I spent the weekend in Derbyshire, the English county at the geographical heart of England. It could also lay claim to being at the literary centre, having inspired such novelists as Jane Austen, George Eliot and D.H. Lawrence. It’s hard to think of a place which better fits the description ‘green and pleasant land’. Even the clouds really seem to ‘unfold’ just as they do in Blake’s hymn ‘Jerusalem’. While I was there I visited the village of Tissington, a quaint, quintessentially English village. Every year the villagers ‘dress’ the wells with flowers, a tradition that dates back centuries. It’s done to celebrate the running of clean water at a time when the surrounding countryside was struck by plague, and the Biblical scenes give thanks to God (who is obviously from Tissington) for this act of mercy.
Earlier this year the village joined the rest of the country and gave thanks for something else; namely, Victory in Europe. A number of the wells were dressed in red, white and blue and declared such things as ‘A Nation Rejoices’. But the idea of rejoicing in times of remembrance has always seemed strange to me. Especially when we reflect on the things this
country lost in the wars of the 20th century. It’s for this reason that the phrase ‘Lest We Forget’ has always seemed, to me, so powerful. It comes from a deep and universal human urge: the urge to remember and commemorate sacrifice.
Perhaps that is why we do not use the word ‘celebration’ when we mark the end of the First World War. Remembrance Sunday is sombre, with none of the joy that we associate with the end of the Second World War and which we saw in the VE Day celebrations. The 11th November is a day for remembering the Unknown Soldier. It fulfils an almost religious function even in our irreligious society. Collectively we mourn a collective loss – even if to a cynic like myself it often seems that we have forgotten the very things that once made our country such a peaceful place.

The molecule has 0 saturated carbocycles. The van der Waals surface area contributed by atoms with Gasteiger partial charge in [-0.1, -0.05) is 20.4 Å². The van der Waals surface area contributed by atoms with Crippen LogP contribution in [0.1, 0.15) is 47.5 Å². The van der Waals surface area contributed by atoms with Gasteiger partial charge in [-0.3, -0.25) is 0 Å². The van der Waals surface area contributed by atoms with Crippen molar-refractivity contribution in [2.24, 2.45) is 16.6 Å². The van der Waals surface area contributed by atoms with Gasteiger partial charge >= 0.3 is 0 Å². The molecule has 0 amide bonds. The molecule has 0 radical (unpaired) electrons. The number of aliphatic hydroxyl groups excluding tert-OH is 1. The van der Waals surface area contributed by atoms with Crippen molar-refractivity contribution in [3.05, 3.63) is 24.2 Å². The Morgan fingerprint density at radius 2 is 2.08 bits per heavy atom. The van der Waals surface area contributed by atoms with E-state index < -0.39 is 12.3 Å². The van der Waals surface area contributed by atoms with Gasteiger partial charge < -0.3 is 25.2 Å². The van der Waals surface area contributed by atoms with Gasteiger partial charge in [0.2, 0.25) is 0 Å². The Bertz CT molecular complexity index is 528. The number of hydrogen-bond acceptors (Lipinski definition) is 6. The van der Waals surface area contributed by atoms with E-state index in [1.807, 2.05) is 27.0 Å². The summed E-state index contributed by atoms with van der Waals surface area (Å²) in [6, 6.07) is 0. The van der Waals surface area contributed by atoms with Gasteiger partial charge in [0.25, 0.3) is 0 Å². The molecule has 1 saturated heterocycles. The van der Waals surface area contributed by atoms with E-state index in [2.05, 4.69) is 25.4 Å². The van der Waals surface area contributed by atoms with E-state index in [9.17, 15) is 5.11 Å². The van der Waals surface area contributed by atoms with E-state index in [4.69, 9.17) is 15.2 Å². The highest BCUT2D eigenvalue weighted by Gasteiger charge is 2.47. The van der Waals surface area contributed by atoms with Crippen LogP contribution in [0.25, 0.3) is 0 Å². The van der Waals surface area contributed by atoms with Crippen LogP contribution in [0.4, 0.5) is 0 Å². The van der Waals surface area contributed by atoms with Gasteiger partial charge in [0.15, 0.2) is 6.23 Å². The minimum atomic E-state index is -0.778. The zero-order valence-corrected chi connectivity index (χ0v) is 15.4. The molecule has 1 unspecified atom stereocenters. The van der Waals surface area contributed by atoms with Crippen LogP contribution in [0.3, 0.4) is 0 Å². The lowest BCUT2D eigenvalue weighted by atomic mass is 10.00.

By coincidence I had just finished reading a biography of Patrick Shaw-Stewart when I went to Tissington to look at the wells. He died in 1917, leaving one poem to posterity, as well as a host of letters. The poem he wrote, ‘Achilles in the Trench’, was written during his time in Gallipoli and is as much a product of The Illiad and his classical education as of the Great War. It’s a beautiful poem, made more beautiful, poignant and heartbreaking by the life and death of the poet. After serving in Gallipoli he was able to have himself posted to France, where he died. Perhaps most tragic are the letters he wrote home, and the ones he received. Of the latter a great many bring news of the deaths of his friends. By 1916 all his closest friends from school and Oxford had. The ‘Corrupt Coterie’ of which he was a leading figure had been killed off one by one.
It seems only natural that we should be sombre when reflecting on the deaths of men like Patrick Shaw-Stewart. For they died defending their country in a war that would destroy their country as they knew it. When we mark the minute’s silence on Armistice Day we mark the passing of a world to which we cannot return. The ‘sights and sounds, dreams happy as her day’ described by Rupert Brooke (a friend of Shaw-Stewart) are no more and the England that he knew is gone.
So despite appearing to have been unchanged for hundreds of years, the village of Tissington and its dressing of the wells tells us something very important about the way that England has been transformed. The effect that that truly Great War had on this country. One feels it’s only right to feel a kind of profound sadness, not just for those who died, but for the death of the country they had died for.
By a curious twist of fate, Shaw-Stewart’s poem was found scribbled inside a copy of A.E. Housman’s A Shropshire Lad, which contains the following lines, and which express these feelings better than I ever could:
Into my heart an air that kills
From yon far country blows,
What are those blue remembered hills,
What spires, what farms are those?
That is the land of lost content,
I see it shining plain,
Those happy highways where I went
And cannot come again.